Eight full-time-equivalent licenced pest management technicians have been re-contracted for another year to control wild dogs inside the State Barrier Fence and adjacent buffer zone.
At a cost of $750,000 to the taxpayer, the WA Government has re-engaged the ‘doggers’ as they’ve come to be known, to protect the 14.5 million sheep in Western Australia.
Agriculture and Food Minister Alannah MacTiernan advised their activities, which include trapping and baiting, form part of an integrated pest control program under the WA Wild Dog Action Plan.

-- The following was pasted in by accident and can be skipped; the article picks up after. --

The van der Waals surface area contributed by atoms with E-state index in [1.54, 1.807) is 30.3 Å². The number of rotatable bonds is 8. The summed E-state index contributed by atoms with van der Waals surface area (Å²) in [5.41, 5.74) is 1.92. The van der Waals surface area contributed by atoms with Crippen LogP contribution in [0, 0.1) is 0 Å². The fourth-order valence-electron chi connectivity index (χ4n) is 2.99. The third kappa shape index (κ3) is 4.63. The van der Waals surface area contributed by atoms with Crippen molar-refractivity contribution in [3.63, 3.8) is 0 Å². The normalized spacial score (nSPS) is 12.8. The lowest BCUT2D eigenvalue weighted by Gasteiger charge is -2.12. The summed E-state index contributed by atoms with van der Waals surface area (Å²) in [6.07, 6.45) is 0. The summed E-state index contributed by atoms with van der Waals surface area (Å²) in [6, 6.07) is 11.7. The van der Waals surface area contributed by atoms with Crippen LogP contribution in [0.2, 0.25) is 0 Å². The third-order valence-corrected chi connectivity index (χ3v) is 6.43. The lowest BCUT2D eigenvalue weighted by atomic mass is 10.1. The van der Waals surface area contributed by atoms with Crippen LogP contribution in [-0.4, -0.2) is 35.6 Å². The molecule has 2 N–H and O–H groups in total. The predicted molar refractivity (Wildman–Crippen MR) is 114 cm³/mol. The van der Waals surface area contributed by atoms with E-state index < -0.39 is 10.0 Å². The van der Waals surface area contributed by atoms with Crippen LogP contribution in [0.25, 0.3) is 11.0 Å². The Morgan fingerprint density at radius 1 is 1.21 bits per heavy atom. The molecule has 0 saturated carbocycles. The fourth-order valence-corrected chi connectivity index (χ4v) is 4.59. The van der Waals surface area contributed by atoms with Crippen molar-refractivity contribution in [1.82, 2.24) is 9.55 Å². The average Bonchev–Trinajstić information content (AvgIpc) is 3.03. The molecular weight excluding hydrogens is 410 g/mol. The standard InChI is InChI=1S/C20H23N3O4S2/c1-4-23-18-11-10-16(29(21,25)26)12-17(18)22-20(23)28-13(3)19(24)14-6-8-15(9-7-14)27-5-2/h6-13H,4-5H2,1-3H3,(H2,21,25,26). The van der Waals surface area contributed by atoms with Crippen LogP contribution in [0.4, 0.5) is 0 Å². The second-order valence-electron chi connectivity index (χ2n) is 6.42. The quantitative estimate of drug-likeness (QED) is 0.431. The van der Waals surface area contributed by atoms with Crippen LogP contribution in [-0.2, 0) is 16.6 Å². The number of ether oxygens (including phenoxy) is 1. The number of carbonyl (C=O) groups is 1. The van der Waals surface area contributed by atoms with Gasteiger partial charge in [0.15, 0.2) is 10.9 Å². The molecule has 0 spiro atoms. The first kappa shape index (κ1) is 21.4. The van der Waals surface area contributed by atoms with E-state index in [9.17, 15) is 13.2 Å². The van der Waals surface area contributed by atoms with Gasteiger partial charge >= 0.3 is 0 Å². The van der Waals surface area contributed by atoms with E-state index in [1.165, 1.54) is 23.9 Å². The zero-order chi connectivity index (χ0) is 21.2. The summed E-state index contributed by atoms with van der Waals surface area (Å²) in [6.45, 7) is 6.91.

“Extending this funding will mean the good work done by the doggers and Recognised Biosecurity Groups to protect the State’s sheep industry can continue,” she said.
“The State Government has invested extensively in protecting livestock from wild dogs, including a $5.8 million four-year program to replace, repair and maintain the State Barrier Fence and access tracks, and $6.9 million to construct the Esperance Extension of the State Barrier Fence.”
“The McGowan Government is looking to continue its strategic State-wide management approach to wild dogs, with work underway on a new action plan extending to 2024.”